Epoch kicks it all off with a halting, unassuming bassline that's gradually joined chiming crystalline tones, machine hand claps and a rapid-fire clickety-clack into a four-square rhythm matrix. These rhythms come at you loose, practically swaying in slow-motion with the reverbed sounds of digi-toms ricocheting off the groove in the plutonium glow of the smoked-out ether. Infiniti-esque synths get pulled and stretched across the whole thing like taffy, and then just the hint of a string pad taps along to the beat in casual echoes of Detroit. Grooving along for well over six minutes, its mile-wide grooves take up the entirety of the a-side, leaving the other two to share the flip.
And it's on the flip that things really get out of hand. Probs hits first with a triggered key looping over hand claps, before the spartan funk of its bassline creeps in on an implied invitation. The beat kicks in and the groove is well underway... now you're passing traffic on both sides as pools of synth begin collecting all around. Synth squiggles enter the fray straight out the electro boogie playbook, spiraling off across a fast-forward organ run and underwater pads glowing radioactive in the distance. Like some x-ray vision of the Jamaica, Queens sound, West End or even Quincy Jones at his most minimalist and moody, the whole thing comes off like some killer unreleased dub from the Off The Wall sessions.
Jersey Chica knocks into view on a slow-motion electro beat, taking the tempo down even further for the already leisurely pace of this record. I remember that these unhurried, pre-house tempos were quite striking at the time, and nowhere is that more apparent than here. Those digi-toms carry a mini-melody of their own before a cluster of notes collect into a bassline and organ counterpoint. Distant pads occasionally drift by in a Gaussian blur, shimmering in moonlit neon, and just the first hint of electro boogie squiggle hangs in the deserted balance before vanishing on the horizon. Haunting tones tap out right before your eyes like droplets of ice cold neon, and the whole thing ends: receding onto the vector horizon, just as quickly as it began...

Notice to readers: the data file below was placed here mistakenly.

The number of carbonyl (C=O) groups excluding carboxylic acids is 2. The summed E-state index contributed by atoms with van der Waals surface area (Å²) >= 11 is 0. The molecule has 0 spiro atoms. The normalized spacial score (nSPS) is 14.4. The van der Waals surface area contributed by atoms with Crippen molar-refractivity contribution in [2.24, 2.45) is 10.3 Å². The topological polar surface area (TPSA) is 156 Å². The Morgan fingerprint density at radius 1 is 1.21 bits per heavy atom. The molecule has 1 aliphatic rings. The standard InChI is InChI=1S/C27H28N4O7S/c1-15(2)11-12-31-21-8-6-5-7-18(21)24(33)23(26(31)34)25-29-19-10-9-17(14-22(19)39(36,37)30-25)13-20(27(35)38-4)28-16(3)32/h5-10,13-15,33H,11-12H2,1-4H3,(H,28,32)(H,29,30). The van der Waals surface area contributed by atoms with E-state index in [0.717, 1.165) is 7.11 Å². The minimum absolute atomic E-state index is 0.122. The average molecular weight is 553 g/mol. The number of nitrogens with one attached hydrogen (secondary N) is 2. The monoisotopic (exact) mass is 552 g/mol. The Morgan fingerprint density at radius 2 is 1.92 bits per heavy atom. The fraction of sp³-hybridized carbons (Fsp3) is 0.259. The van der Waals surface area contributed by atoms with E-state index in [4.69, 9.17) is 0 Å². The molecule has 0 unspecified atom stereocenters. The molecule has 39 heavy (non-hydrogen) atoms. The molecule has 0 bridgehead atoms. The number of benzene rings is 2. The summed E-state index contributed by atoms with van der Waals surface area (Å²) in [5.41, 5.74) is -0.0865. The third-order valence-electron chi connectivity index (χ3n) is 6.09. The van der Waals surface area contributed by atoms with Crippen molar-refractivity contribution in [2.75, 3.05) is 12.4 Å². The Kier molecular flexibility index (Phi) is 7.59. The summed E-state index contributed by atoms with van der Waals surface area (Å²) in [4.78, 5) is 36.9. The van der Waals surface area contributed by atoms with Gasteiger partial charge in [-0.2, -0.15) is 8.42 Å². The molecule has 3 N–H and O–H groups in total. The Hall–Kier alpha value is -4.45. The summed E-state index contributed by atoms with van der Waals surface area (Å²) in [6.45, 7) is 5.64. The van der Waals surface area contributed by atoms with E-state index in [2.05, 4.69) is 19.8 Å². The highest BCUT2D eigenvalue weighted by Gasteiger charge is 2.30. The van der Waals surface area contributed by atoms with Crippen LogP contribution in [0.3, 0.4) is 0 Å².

It's all so potent you can't help but be transported to that great discotheque in your mind's eye, where you kick back at some lounge table off in the shadows, order a drink and just soak in the vibes for awhile before any other business ensues. In some unlikely Lakeside discotheque where the sound of old Reese records travel across the airwaves above El Cajon, deep into the sun-glazed afternoon — or maybe it's two in the morning — it's all of a piece. Nowhere near a nostalgia trip, like all the best SA-RA and Dâm-Funk it reimagines possibilities, darting down avenues unexplored, where time past fast-forwards into the future and takes you along for the ride.